Nonetheless, there remains many avenues to touch the heart of the community through generous support to hospitals in that area. It is in the light of this that Dr. Kessie appreciated the suggestion to ship a container of medical supplies to his hospital. He willingly agreed to find the resources to pay for the shipping costs and clear them on arrival in Ghana.
One feature of the visit was a three-hour teaching session of two groups of students in care giving from Dr. Kessie’s school. They received insights into radiology, life-saving basics in health care and some of Danny’s Heart Power lessons. I am convinced that they will long remember their encounter with the two Canadian ladies and a gentleman from KBNF, as much as we ourselves will cherish that memorable visit.
KBNF spearheaded a pillow and pillow cover search for patients at Korle Bu Teaching Hospital. We have observed that seldom do patients have pillows and repositioning is very challenging without them. As well, I noticed that patient’s comfort was often at risk. One intensive care patient I observed at Military 37 in June, was intubated and ventilated and yet he did not have a pillow to rest his head on. When a pillow was provided, I could literally see his shoulders relax and his breathing improve.
So why few to no pillows for patients? Apparently, KBTH had pillows long ago, however, with the advent of HIV Aids and when pillows became seriously soiled, they had to be discarded. As a result, families have been required to provide pillows. If there are no families or financial resources, the patient is left with no pillows.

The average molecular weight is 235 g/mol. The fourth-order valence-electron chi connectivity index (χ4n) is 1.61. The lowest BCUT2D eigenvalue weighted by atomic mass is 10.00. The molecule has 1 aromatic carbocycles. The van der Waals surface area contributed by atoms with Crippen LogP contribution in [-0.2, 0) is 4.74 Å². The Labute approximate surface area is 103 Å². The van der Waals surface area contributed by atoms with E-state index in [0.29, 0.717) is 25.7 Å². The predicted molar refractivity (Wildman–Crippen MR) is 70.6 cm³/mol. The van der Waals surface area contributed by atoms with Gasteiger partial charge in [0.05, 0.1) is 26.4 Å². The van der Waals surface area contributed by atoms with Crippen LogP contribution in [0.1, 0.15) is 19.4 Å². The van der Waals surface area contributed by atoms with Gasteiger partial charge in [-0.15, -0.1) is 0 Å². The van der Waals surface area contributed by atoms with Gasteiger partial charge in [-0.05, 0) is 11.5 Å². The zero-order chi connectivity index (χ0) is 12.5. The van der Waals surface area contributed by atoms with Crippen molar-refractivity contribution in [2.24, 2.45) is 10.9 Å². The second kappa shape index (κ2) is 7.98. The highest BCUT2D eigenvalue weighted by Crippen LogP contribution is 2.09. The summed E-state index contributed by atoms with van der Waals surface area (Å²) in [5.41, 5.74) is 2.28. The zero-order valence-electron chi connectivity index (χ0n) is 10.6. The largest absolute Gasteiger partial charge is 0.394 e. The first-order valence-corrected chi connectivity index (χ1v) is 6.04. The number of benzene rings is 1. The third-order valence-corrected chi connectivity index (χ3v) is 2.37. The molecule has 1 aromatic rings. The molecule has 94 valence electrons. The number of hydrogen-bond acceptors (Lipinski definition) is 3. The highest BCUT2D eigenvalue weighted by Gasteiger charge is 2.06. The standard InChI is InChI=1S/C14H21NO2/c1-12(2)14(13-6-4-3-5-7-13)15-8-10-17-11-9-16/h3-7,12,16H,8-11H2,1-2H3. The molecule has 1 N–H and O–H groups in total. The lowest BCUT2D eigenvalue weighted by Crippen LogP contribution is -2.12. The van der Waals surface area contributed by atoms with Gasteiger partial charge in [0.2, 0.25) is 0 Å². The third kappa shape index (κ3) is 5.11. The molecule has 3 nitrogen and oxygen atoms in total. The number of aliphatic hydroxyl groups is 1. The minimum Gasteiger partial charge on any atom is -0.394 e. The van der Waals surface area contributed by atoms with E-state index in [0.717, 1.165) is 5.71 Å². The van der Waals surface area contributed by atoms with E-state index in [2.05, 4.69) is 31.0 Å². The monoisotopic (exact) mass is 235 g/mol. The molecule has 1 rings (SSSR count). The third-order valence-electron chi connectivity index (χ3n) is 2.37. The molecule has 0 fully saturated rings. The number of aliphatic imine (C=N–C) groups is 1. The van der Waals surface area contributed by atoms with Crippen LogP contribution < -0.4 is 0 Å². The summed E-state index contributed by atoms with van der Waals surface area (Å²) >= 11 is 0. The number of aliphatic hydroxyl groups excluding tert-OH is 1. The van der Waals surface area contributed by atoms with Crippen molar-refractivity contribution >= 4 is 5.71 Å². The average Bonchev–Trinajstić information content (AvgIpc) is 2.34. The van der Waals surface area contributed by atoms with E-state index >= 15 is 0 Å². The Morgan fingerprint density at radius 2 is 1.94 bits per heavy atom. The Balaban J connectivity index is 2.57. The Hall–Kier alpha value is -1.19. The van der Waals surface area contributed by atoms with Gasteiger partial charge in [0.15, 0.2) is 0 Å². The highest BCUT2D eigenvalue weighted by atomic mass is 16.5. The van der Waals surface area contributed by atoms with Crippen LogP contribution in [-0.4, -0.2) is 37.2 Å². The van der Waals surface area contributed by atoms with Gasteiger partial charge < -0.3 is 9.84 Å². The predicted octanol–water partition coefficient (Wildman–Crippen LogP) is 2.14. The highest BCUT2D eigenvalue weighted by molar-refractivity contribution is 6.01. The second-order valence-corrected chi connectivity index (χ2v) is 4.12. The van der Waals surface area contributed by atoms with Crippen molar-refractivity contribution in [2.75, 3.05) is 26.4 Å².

Repositioning and preventing pressure sores is critical to a patient’s wellbeing, so I went on a crusade looking for a solution. Impermeable pillow covers for quality antiallergenic pillows would be the answer.
So while I was in Ghana this past November, Francis, my KBTH driver, along with Samuel Ampen-Asare and I, went on a pillow and pillow cover search. PolyTex Limited graciously donated 300 quality plastic pillow covers for the hospital. Ash-Foam Company then provided KBNF 100 pillows at a significant discount and donated another 50 for the patients at KBTH. KBTH stamped the pillows with their seal and the seamstresses sealed the pillow covers, so that the pillows will be permanently protected and the covers will only need to be wiped down.
The pillows were handed over to KBTH by Dr. Jocelyne Lapointe on December 21st – 60 pillows went to the Medical Block, 40 to the Surgical Block, 30 to the Accident Centre and 20 to the Surgical Medical Emergency. KBNF hopes to multiply the pillow supply many times over in the months and year ahead.
Well done everyone, and thank you for your financial support. The patients will be able to rest much easier now.
I would like to warmly extend congratulations to Samuel Ampen-Asare on his recent appointment to the KBNF Board of Directors.
For those who are not familiar with Samuel, we met him in 2002 when on our inaugural visit to Ghana. He was serving the Canadian High Commission as their Trade Officer. Samuel is multilingual, speaking fluently in several languages, including French and Spanish. He currently serves at the Head of the Human Resources Department for the Electric Company, where they are going through transformational developments (including accountability and performance measurement).
On behalf of the Board, congratulations, Samuel.
What you will notice so very prevalent throughout Ghana is the progress in the construction of homes, buildings and churches, etc., as money is available. In the past, there has been no ability to acquire a loan for construction. Consequently, construction progresses as the funding is available, which in the case of most landowners in Ghana, is as they are paid monthly. However, that is changing and now there is momentum to support property owners to allow them to complete their projects and get buildings finished promptly. There is even a concept developing of employers offering long-term employees the opportunity to obtain a loan for purchasing a piece of property for a home, something that I am lobbying for in regards to nurses. This could represent an incentive for nurses to remain in the workforce.
Please click here to see additional images from the mission.